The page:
Partisan Bias

Partisan bias is the difference between each party’s seat share and 50% in a hypothetical, perfectly tied election. For example, if a party would win 55% of a plan’s districts if it received 50% of the statewide vote, then the plan would have a bias of 5% in this party’s favor. To calculate partisan bias, the observed vote share in each district is shifted by the amount necessary to simulate a tied statewide election. Each party’s seat share in this hypothetical election is then determined. The difference between each party’s seat share and 50% is partisan bias.

For more about partisan bias, see Bernard Grofman and Gary King’s 2007 Election Law Journal article, The Future of Partisan Symmetry as a Judicial Test for Partisan Gerrymandering After LULAC v. Perry.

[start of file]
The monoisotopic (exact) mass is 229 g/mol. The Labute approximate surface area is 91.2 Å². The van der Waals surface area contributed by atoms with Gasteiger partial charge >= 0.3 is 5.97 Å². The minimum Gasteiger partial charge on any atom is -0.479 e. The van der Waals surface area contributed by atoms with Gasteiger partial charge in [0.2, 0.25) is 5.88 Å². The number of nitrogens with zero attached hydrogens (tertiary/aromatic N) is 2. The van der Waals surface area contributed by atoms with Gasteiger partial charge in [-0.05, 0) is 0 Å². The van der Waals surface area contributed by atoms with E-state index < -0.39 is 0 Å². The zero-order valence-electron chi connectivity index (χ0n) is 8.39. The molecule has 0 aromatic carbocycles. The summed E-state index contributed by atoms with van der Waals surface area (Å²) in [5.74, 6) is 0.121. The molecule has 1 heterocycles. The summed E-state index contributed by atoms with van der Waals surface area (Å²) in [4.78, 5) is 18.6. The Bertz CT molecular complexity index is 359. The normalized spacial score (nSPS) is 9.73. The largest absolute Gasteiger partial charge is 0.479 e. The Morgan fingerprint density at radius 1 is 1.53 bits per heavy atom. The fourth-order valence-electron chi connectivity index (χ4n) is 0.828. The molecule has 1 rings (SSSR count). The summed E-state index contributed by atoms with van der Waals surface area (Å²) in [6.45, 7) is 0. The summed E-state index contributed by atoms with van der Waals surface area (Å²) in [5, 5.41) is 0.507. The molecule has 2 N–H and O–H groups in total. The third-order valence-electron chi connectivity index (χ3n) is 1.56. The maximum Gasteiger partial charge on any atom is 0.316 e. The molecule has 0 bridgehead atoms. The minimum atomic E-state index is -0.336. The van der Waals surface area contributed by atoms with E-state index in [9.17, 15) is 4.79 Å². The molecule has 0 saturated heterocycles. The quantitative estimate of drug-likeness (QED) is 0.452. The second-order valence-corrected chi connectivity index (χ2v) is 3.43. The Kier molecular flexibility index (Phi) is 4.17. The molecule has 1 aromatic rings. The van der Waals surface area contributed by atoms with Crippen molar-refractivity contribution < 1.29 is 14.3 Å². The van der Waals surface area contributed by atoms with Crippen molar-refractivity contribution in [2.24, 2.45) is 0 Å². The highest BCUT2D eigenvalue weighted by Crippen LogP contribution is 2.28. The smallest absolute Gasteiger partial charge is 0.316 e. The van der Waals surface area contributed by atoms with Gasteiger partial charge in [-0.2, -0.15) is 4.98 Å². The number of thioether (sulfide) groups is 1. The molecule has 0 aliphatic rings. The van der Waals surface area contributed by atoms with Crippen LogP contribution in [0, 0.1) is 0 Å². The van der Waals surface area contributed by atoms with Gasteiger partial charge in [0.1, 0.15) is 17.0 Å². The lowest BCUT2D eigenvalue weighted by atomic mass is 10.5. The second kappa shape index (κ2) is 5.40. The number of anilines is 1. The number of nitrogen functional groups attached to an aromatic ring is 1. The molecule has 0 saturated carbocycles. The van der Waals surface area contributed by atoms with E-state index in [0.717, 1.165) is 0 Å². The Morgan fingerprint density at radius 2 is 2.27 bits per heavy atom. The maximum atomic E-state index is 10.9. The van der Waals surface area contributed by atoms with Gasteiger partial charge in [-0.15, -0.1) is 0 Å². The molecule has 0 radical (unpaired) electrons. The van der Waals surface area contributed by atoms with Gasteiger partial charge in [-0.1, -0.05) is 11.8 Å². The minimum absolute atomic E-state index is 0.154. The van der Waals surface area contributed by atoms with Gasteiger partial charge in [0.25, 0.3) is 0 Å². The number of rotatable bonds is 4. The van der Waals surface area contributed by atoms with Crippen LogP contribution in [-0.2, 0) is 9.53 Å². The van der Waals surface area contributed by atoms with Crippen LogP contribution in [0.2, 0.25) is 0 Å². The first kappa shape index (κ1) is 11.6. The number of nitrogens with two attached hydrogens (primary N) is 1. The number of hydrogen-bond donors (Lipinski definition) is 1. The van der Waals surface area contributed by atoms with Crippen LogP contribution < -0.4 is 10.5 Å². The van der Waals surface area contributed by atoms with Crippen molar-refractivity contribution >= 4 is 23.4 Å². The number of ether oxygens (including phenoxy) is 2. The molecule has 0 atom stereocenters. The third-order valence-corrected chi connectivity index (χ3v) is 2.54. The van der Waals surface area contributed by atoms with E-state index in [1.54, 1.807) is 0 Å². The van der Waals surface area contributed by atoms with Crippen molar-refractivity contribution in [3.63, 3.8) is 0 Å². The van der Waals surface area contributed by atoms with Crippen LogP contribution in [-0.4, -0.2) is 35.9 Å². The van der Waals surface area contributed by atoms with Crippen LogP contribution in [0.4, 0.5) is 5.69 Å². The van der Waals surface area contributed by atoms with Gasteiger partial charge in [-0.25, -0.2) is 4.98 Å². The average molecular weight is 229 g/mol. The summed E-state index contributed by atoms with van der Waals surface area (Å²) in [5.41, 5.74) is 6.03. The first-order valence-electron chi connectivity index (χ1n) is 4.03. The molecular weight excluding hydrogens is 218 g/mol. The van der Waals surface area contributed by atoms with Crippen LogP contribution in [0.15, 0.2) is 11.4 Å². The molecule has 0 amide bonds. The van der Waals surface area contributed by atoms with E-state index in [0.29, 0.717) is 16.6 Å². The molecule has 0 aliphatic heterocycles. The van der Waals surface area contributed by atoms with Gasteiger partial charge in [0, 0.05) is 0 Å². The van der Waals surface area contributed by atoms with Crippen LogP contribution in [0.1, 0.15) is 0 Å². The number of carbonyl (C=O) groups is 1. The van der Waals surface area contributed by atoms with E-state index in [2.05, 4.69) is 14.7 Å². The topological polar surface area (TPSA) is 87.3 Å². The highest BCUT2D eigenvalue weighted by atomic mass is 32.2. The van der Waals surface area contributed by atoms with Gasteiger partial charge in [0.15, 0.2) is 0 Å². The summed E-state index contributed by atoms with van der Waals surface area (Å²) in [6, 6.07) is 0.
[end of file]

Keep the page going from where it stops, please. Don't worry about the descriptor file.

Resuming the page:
Compare partisan bias to two other metrics, the efficiency gap and the mean-median difference.

Maryland 2012

Under Maryland’s 2012-2016 congressional plan, Democrats would win 25% extra seats in a hypothetical, perfectly tied election.

MD
+% D
Balanced
+% R

Alabama 2012

Under Alabama’s 2012-2016 congressional plan, Republicans would win 27% extra seats in a hypothetical, perfectly tied election.

AL
+% D
Balanced
+% R